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The Aim of Human Existence – Part 1/3
by Swami Krishnananda

(Spoken at a Conference in Delhi on Sept. 20, 1980)

We have been asked to express our ideas on today's theme, the aim of human existence. It would appear that an impertinent world of mankind is seeking a pertinent answer to its questions when it asks for means of security and safety from immanent dangers that can threaten its existence from various corners of the world. Mankind seems to be asking for a gain for which it has not worked and does not intend to strive; yet it is not fully conscious of a gulf that seems to be there between what is sought, and the direction in which mankind is moving. We seem to be placing ourselves in a world of quandary.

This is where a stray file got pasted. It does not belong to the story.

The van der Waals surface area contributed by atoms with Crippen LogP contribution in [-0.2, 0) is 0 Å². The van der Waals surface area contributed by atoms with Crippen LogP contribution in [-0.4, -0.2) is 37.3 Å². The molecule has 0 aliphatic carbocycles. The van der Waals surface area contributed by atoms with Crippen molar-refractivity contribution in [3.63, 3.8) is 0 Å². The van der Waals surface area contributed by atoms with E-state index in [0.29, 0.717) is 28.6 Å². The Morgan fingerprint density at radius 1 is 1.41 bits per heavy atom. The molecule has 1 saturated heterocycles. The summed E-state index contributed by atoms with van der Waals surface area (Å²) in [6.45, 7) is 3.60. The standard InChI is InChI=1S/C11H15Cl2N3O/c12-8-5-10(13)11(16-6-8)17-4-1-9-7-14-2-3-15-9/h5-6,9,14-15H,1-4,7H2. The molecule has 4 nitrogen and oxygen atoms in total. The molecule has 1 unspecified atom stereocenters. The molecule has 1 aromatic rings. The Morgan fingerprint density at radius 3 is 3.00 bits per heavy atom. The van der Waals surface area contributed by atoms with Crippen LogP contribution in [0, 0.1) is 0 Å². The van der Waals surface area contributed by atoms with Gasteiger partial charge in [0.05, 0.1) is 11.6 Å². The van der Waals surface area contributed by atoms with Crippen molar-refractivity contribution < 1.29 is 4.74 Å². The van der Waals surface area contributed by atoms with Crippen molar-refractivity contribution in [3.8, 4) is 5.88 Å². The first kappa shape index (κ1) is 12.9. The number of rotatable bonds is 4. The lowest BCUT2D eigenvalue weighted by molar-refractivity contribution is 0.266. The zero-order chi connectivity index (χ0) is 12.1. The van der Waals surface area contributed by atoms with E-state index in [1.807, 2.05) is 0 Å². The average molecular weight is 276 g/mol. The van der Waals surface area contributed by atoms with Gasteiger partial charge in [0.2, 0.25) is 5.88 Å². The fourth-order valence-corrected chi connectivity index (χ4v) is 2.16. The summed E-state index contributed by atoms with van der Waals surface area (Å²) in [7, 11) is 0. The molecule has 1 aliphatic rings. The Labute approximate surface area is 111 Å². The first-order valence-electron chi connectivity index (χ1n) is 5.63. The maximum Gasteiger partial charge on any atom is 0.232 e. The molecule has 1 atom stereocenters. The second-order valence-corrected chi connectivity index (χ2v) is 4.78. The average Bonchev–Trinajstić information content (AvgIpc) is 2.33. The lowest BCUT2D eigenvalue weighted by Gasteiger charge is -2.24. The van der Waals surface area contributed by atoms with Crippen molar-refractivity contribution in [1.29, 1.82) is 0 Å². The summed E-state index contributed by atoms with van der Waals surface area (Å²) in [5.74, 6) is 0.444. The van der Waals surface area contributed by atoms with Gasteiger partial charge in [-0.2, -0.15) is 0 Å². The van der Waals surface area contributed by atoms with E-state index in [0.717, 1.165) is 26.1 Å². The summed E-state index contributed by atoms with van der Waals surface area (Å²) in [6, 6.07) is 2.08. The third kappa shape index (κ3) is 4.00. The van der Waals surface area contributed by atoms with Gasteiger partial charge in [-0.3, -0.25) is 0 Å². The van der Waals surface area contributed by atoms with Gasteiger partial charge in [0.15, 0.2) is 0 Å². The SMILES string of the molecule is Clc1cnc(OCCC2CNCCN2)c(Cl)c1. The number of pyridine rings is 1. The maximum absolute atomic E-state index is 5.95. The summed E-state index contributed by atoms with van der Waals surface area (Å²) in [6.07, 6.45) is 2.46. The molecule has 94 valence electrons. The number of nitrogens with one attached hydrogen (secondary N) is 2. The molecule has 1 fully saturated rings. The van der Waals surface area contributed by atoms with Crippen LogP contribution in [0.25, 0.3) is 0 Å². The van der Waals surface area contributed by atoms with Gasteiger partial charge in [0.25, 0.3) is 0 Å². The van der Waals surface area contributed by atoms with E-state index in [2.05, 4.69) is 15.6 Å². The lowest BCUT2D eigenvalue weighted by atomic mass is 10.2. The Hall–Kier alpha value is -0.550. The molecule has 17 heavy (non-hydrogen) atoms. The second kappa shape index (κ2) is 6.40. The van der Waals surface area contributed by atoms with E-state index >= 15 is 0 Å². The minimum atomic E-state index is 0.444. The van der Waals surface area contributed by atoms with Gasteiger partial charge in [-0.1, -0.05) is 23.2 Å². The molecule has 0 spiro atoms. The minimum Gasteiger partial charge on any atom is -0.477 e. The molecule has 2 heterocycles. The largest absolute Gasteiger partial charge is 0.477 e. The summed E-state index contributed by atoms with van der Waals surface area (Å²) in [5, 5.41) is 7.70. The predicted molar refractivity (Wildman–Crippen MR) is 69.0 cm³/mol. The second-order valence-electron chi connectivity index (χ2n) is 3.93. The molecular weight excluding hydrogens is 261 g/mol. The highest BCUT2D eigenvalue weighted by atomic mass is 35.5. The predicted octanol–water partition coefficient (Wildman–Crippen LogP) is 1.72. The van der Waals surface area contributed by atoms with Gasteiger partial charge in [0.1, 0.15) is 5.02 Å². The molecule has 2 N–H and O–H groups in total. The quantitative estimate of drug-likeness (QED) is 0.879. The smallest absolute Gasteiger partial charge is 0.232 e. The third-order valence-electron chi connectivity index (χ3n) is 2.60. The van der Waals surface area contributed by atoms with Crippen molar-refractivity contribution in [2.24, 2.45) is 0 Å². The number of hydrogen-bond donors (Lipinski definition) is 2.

Is there anything existent that you see with your eyes? We see only movements of things and a decomposition of bodies – a transformation of the structure of things – so that there is visible before our eyes a continuous incessant restless movement rather than a being or an existence of anything. To conceive of an aim of existence there should be a pith of reality, a kernel of significance beneath and behind the vicissitudes of transformation, movement, and the restlessness of life.